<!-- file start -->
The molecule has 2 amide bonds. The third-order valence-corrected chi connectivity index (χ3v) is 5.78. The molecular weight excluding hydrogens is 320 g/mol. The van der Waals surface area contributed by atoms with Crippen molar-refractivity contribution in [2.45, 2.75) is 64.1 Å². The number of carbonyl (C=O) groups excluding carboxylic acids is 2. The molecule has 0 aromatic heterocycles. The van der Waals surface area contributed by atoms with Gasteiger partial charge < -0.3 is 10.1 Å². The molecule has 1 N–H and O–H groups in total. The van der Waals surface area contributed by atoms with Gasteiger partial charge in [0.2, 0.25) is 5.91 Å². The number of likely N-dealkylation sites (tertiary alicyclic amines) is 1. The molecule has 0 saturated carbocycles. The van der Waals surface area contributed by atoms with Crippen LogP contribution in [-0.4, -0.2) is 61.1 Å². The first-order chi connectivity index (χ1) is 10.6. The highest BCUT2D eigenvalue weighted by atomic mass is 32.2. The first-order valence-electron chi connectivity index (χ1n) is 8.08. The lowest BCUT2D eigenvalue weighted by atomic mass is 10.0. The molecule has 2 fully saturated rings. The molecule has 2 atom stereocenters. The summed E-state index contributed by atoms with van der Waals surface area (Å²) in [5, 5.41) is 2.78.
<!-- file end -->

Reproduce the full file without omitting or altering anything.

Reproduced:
The molecule has 2 amide bonds. The third-order valence-corrected chi connectivity index (χ3v) is 5.78. The molecular weight excluding hydrogens is 320 g/mol. The van der Waals surface area contributed by atoms with Crippen molar-refractivity contribution in [2.45, 2.75) is 64.1 Å². The number of carbonyl (C=O) groups excluding carboxylic acids is 2. The molecule has 0 aromatic heterocycles. The van der Waals surface area contributed by atoms with Gasteiger partial charge < -0.3 is 10.1 Å². The molecule has 1 N–H and O–H groups in total. The van der Waals surface area contributed by atoms with Gasteiger partial charge in [0.2, 0.25) is 5.91 Å². The number of likely N-dealkylation sites (tertiary alicyclic amines) is 1. The molecule has 0 saturated carbocycles. The van der Waals surface area contributed by atoms with Crippen LogP contribution in [-0.4, -0.2) is 61.1 Å². The first-order chi connectivity index (χ1) is 10.6. The highest BCUT2D eigenvalue weighted by atomic mass is 32.2. The first-order valence-electron chi connectivity index (χ1n) is 8.08. The lowest BCUT2D eigenvalue weighted by atomic mass is 10.0. The molecule has 2 fully saturated rings. The molecule has 2 atom stereocenters. The summed E-state index contributed by atoms with van der Waals surface area (Å²) in [5, 5.41) is 2.78.